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Alan Rose Notary Public


A Notary is a qualified lawyer - a member of the third and oldest branch of the legal profession in England and Wales. Notaries are appointed by the Court of Faculties of the Archbishop of Canterbury and are subject to regulation by the Master of the Faculties. The rules which affect Notaries are very similar to the rules which affect Solicitors. They must be fully insured and maintain fidelity cover for the protection of their clients and the public. They must keep clients' money separately from their own and comply with stringent practice rules and rules relating to conduct and discipline. Notaries must renew their practising certificates every year and can only do so if they have complied with the rules.


Notaries are primarily concerned with the authentication and certification of signatures, authority and capacity relating to documents for use abroad.

They are also authorised to conduct general legal practice (excluding the conduct of court proceedings) such as conveyancing and probate. They may exercise the powers of a Commissioner for Oaths.

The majority of Notaries Public also practise as solicitors, but the Scrivener Notaries do not, nor do some 150 of the general notaries.

What’s an Apostille?

An Apostille stamp is a form of authentication added to documents to allow them to be used in member countries of the Hague Convention. Apostilles are usually requested by foreign authorities and organisations in order to accept a document as genuine and so they can be used for official purposes abroad.

Once an Apostille stamp is added to a document, it becomes valid for use within the Hague Convention member countries. An Apostille Stamp is also known as an FCO Apostille, as the FCO (Foreign & Commonwealth Office) is the governmental body that issues them within the UK.

Which countries accept an Apostille Stamp?

Member countries of the Hague Convention (established in 1961) will recognise and issue Apostilles for the international legalisation of documents. 

What’s the difference between Attestation and Legalisation?

These terms are used mutually to mean the same thing. Essentially this is the process of validating documents by one country to be used in another. For countries that are not part of the Hague Convention, this will need to be carried out by representatives of multiple countries on the same document, usually the country of issue and the country where the document is being presented.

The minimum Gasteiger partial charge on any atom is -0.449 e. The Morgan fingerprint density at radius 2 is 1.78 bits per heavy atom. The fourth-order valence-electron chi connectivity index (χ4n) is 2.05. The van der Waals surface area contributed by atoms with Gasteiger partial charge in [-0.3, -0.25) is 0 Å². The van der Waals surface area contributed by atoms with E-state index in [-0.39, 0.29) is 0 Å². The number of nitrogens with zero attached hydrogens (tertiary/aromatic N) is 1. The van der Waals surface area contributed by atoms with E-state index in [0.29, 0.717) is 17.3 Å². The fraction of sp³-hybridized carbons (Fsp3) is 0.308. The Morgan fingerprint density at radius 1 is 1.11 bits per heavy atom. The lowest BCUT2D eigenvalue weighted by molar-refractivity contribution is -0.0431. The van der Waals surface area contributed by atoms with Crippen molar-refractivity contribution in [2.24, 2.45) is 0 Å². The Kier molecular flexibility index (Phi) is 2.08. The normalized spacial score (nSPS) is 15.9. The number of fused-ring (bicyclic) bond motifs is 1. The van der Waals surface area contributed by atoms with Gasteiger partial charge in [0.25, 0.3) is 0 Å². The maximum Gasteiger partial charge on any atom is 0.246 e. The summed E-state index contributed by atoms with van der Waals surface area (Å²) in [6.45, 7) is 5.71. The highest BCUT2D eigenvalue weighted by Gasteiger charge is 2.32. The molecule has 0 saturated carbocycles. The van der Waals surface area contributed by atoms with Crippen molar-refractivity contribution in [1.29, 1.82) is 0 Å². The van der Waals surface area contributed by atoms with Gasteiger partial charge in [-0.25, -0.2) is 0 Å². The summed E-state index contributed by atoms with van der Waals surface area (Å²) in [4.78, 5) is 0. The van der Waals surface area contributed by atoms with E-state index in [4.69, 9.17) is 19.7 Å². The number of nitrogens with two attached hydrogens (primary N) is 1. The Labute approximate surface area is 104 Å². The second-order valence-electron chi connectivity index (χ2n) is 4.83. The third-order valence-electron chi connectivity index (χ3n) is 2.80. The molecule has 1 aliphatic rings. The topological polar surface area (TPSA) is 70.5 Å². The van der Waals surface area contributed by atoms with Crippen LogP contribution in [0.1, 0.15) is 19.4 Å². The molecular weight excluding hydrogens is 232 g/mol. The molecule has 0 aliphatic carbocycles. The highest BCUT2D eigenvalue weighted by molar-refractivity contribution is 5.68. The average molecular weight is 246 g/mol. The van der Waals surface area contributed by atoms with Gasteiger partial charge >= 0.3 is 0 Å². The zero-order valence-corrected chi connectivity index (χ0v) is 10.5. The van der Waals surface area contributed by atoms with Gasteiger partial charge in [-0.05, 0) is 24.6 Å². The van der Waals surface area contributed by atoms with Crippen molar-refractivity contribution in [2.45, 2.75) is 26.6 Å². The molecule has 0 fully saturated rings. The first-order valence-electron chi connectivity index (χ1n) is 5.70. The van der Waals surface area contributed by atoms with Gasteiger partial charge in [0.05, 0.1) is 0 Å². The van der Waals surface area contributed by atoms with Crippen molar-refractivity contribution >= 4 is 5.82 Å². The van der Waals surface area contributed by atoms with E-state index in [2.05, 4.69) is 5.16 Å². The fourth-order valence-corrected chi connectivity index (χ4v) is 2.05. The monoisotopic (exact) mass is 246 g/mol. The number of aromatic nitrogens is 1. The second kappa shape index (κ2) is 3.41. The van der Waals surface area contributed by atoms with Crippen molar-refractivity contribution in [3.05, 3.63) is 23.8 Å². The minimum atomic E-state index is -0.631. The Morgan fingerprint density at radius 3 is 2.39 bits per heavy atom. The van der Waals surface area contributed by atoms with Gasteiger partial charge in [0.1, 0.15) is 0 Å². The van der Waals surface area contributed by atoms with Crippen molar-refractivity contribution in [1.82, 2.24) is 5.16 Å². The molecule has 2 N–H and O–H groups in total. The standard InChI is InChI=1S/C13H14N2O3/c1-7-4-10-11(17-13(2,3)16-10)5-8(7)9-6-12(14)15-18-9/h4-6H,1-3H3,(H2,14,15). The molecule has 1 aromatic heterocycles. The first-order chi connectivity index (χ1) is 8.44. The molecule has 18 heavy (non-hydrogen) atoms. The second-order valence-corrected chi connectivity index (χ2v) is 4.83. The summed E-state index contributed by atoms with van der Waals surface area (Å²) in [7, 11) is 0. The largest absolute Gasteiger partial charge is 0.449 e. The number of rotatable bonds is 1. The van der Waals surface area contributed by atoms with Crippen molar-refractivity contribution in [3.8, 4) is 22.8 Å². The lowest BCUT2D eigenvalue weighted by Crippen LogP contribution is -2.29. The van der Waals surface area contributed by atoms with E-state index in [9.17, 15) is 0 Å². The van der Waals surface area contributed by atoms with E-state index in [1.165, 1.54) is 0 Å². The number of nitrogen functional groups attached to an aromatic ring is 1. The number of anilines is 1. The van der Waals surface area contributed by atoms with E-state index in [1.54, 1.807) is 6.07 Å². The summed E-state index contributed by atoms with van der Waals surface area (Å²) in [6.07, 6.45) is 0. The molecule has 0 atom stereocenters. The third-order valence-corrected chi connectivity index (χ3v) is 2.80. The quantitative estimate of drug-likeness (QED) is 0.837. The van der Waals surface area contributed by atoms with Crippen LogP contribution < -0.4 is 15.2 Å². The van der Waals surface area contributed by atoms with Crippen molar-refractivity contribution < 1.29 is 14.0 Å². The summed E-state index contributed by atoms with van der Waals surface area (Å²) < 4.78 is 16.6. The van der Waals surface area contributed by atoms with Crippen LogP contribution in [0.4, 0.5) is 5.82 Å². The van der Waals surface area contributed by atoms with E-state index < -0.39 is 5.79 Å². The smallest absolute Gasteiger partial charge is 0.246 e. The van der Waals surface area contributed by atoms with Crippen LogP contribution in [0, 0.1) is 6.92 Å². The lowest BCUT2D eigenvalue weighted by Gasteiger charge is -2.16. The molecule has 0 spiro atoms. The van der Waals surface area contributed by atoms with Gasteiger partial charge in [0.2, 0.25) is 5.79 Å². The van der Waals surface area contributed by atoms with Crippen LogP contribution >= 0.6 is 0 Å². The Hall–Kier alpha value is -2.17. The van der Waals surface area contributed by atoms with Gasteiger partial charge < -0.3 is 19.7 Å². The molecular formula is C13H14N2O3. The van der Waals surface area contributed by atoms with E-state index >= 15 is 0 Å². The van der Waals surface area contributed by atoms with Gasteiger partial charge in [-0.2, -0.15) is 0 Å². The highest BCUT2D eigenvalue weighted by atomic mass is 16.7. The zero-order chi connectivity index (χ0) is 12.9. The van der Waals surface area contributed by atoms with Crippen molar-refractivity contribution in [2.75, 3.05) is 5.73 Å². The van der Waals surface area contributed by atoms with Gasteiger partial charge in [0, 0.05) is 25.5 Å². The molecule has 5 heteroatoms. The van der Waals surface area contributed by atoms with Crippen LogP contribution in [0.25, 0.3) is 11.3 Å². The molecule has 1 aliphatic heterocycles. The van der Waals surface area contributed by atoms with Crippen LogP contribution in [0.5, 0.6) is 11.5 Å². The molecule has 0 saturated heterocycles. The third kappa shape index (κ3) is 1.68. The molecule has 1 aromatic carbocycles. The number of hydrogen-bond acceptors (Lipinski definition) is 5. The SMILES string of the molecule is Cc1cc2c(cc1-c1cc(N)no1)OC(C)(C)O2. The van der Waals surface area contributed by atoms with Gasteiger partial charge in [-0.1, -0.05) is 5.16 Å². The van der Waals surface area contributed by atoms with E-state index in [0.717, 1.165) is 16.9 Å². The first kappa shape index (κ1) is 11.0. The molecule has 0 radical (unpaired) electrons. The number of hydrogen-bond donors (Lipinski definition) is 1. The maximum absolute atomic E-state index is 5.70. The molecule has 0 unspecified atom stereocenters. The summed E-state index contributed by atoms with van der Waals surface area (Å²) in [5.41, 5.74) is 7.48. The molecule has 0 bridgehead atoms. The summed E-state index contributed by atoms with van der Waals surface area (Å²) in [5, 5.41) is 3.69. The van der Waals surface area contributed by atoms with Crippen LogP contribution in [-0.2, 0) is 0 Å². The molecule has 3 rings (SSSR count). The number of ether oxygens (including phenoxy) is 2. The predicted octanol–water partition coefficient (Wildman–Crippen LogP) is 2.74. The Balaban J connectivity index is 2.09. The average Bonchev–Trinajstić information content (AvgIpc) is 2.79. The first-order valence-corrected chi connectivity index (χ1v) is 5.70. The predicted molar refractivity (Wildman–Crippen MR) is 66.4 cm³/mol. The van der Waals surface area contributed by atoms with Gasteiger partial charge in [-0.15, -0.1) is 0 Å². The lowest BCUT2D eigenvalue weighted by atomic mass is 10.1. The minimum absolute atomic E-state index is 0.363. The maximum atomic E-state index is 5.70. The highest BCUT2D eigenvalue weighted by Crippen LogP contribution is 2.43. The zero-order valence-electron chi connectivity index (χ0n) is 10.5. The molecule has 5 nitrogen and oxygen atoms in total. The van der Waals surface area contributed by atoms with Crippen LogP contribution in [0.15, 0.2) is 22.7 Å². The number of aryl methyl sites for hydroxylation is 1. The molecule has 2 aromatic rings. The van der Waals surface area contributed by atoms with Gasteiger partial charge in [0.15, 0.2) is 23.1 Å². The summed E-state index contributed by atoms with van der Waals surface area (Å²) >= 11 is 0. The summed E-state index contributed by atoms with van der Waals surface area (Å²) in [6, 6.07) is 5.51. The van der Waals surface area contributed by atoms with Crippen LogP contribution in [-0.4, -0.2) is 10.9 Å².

Why is it necessary to have documents Attested or Legalised?

Legalisation of a document is typically required where there is a need to present an official document or certificate to a country other than the one that issued the document.

The purpose of this process is so that your UK documents will be recognised and accepted overseas. This would include applying for a Visa, Drivers Licence, Passport, Medical Registration etc outside of the UK.

This process is not usually needed if you are applying to an overseas British authority such as a British embassy or High Commission, for example when applying for a replacement passport to your own embassy. If in doubt you should check the requirements with whoever you need to present the document to.

Which documents can you Legalise?

Our service will allow you to legalise, or attest, any UK-Issued document for use outside the UK. We can also carry out the process for documents issued in Ireland or British Overseas Territories such as the British Virgin Islands, the Cayman Islands or Bermuda. Additionally, we can legalise documents issued within a British Crown Dependency (Jersey, Guernsey, Alderney and the Isle of Man).

What are the steps involved in the Attestation and Legalisation of documents?

Although the process may vary depending on the country you need to have your documents prepared for, or the kind of documents you are processing, the Attestation and Legalisation process usually includes: the certification of the document by a solicitor/Notary Public, the addition of an FCO Apostille, and further Consular Legalisation by the country where the document will need to be used.

Is the Legalisation process the same for all kind of documents?

The legalisation of documents will not only vary depending on the country you need them processed for, but also on the kind of papers you need to have legalised. For example, documents such as birth or marriage certificates will not require certification, whereas passports or educational ones usually will. Commercial documents are also treated differently. If you need some help when classifying your document in a category in order to place an order, do not hesitate to get in touch.

My document needs to be translated before/after being legalised, can you do that?